Sunday, February 18, 2018

Gifted: The Story, the Acting, the Writing, the Encouragement You Should See

Movie Review: Gifted (2017)
Version: HBO On-Demand

Our family watched a triple feature movie Saturday night. Gifted was by far the best of the three.

My daughter, who has a variety of disabilities, was drawn to this story about an intellectually gifted but socially awkward girl named Mary. She lives with her single uncle, Frank, who took over parenting of the six year old after his math-whiz sister stopped by unannounced and while he anxiously left on a date, committed suicide, leaving Mary behind. Frank and his sister had always had a difficult relationship with their smart but not-too-close mother, and it was clear his sister didn't want Mary left with her mother, despite her wealth. Frank decides despite having home taught Mary for some time it's best she attend public school now to help her develop social skills and friendships with others her own age. Neighbor Roberta, who has come to know and love Frank and Mary, knows this can only lead to complications down the road, discourages Frank, but he is insistent, and so a ball begins to roll downhill that Frank cannot stop. It is apparent to Mary's new teacher, Ms Stevenson, and school administrators, that the school cannot provide for Mary's intellectual needs and want to send her to a school for the gifted. Frank is stubborn about keeping her there. And so the grandmother is consulted, who tries to move heaven and earth to interfere on Mary's intellectual behalf, pitting mother against son -- once again.

Gifted is a fine story in and of itself. But what shines here is the acting. I always thought Chris Evans was kind of dorky as Captain America, but he shines here as Frank. Young Mckenna Grace is brilliant as Mary and reminds me a lot of Dakota Fanning in her younger roles. She carries the female lead with great emotional highs and lows like a seasoned actress. Lindsay Duncan is cold and plotting as the grandmother, Evelyn. What can I say about Octavia Spencer as the neighbor Roberta? She is magic in every role I have ever seen her play, and so she is here. There is a scene where Frank must confront Evelyn to reach Mary, and when Evelyn moves forward to resist Frank, Roberta steps between them like the knight in shining armor to stop Evelyn in her tracks, like, "No you don't!" Jenny Slate makes a wonderful Ms Stevenson, the teacher, and a forbidden love interest for Frank. I would watch this film just for the acting.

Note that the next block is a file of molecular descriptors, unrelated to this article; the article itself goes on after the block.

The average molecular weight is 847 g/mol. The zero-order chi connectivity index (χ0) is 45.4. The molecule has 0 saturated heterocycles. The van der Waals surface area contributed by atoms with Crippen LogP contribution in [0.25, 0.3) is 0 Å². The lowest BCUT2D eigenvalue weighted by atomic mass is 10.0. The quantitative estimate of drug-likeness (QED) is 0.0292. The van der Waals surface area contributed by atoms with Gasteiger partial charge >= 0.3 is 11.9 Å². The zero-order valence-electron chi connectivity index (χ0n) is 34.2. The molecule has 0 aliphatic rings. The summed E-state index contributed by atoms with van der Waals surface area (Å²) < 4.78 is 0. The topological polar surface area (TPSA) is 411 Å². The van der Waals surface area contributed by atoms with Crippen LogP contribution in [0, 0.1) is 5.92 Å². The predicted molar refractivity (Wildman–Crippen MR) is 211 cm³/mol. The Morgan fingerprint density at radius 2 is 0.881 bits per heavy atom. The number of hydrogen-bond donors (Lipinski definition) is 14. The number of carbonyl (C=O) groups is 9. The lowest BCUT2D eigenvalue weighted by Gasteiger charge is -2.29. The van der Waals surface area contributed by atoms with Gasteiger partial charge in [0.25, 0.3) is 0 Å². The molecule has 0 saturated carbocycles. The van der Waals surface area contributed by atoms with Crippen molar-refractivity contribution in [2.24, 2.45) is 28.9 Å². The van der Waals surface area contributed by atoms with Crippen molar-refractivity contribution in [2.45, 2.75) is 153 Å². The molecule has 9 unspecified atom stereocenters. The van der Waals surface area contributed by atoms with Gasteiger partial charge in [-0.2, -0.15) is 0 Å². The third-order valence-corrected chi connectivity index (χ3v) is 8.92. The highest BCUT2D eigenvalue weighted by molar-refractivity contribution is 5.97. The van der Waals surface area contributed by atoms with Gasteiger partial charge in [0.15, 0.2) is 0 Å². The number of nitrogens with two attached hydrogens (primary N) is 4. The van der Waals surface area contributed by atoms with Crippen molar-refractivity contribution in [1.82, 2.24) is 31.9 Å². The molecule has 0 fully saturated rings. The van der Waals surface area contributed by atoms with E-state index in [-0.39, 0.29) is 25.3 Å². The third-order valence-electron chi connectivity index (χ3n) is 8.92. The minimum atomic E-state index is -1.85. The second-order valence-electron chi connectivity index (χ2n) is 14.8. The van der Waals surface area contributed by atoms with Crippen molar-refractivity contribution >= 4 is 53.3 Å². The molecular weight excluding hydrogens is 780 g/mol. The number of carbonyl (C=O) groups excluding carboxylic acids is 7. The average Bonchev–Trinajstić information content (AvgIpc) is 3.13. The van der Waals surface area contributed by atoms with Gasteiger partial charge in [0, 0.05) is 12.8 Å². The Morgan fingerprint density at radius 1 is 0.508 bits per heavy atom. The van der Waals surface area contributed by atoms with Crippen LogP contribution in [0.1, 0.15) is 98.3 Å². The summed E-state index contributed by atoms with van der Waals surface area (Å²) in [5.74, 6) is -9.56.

The writing was quite good, too. It can affect the whole rest of the movie, and in this case, the writing built a strong bulwark around which the whole story easily flowed. That means there were few plot holes or questionable scenes, and that means you can enjoy it without continually being jerked away from the narrative to ask, what the heck was that!

One other thing to consider. This is the story about a girl who is a math prodigy. We are at a turning point in American culture (and perhaps other cultures) where we are beginning to finally realize that girls are just as capable of handling math as boys. That was once not so. Gifted could be that film that encourages the gifted girl in your family to pursue math or science or some other area of interest she may have felt discouraged to study. Encourage her by watching Gifted with her.

To recap, Gifted is the story, the acting, the writing, the encouragement your family should see together.

Saturday, February 17, 2018

Stronger: A Dreary Film with an Uplifting Ending

Movie Review: Stronger (2017)
Version: Library borrow

Remember the 2016 film, Patriot's Day, the retelling of the 2013 Boston Marathon bombing? That was a well-told overview of the entire event and the amazing take down of the two terrorists behind the bombing. Stronger is the 2017 more personal story of Jeff Bauman, a Boston-area ne'er-do-well who lost both legs because stood by the finish line to cheer on a friend running in the marathon.

Both films are brutally honest retellings of this horrific event, but Stronger is a gritty, dreary, brooding tale of one man's pitiable journey through the hell of loss and rediscovering his self in trying to regain the use of his legs. Jake Gyllenhaal plays Jeff Bauman, the tragic Bostonian who has eyes for a young lady running in the Boston Marathon but who doesn't seem to be so interested in him. Tatiana Maslany plays Erin Hurley, who comes from a more well-to-do family and pushes away Bauman's affection until he loses his legs while showing up to watch her cross the finish line at the Marathon. And Miranda Richardson plays Bauman's troublesome single mother, Patty, who hangs on to her son for dear life, seeming to suck the life out of him as he struggles to recreate a life out of tragedy.